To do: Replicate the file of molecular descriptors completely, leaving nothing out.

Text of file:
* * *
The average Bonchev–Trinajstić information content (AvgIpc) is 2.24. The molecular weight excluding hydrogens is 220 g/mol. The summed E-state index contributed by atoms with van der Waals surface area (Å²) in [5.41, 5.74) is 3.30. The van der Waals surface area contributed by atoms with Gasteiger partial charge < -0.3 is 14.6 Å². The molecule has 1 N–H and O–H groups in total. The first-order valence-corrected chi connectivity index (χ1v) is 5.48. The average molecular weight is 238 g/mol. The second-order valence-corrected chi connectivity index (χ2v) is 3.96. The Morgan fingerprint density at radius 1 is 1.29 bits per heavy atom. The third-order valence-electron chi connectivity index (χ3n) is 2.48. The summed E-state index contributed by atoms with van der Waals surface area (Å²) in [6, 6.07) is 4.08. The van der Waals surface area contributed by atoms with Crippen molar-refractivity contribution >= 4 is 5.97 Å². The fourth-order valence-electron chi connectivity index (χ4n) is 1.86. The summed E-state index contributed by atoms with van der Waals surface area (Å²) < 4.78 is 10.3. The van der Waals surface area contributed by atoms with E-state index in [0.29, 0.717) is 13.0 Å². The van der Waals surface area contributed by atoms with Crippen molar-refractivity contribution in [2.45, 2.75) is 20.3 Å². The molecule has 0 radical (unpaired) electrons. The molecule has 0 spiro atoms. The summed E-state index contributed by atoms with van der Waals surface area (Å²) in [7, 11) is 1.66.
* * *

The average Bonchev–Trinajstić information content (AvgIpc) is 2.24. The molecular weight excluding hydrogens is 220 g/mol. The summed E-state index contributed by atoms with van der Waals surface area (Å²) in [5.41, 5.74) is 3.30. The van der Waals surface area contributed by atoms with Gasteiger partial charge < -0.3 is 14.6 Å². The molecule has 1 N–H and O–H groups in total. The first-order valence-corrected chi connectivity index (χ1v) is 5.48. The average molecular weight is 238 g/mol. The second-order valence-corrected chi connectivity index (χ2v) is 3.96. The Morgan fingerprint density at radius 1 is 1.29 bits per heavy atom. The third-order valence-electron chi connectivity index (χ3n) is 2.48. The summed E-state index contributed by atoms with van der Waals surface area (Å²) in [6, 6.07) is 4.08. The van der Waals surface area contributed by atoms with Crippen molar-refractivity contribution >= 4 is 5.97 Å². The fourth-order valence-electron chi connectivity index (χ4n) is 1.86. The summed E-state index contributed by atoms with van der Waals surface area (Å²) < 4.78 is 10.3. The van der Waals surface area contributed by atoms with E-state index in [0.29, 0.717) is 13.0 Å². The van der Waals surface area contributed by atoms with Crippen molar-refractivity contribution in [2.45, 2.75) is 20.3 Å². The molecule has 0 radical (unpaired) electrons. The molecule has 0 spiro atoms. The summed E-state index contributed by atoms with van der Waals surface area (Å²) in [7, 11) is 1.66.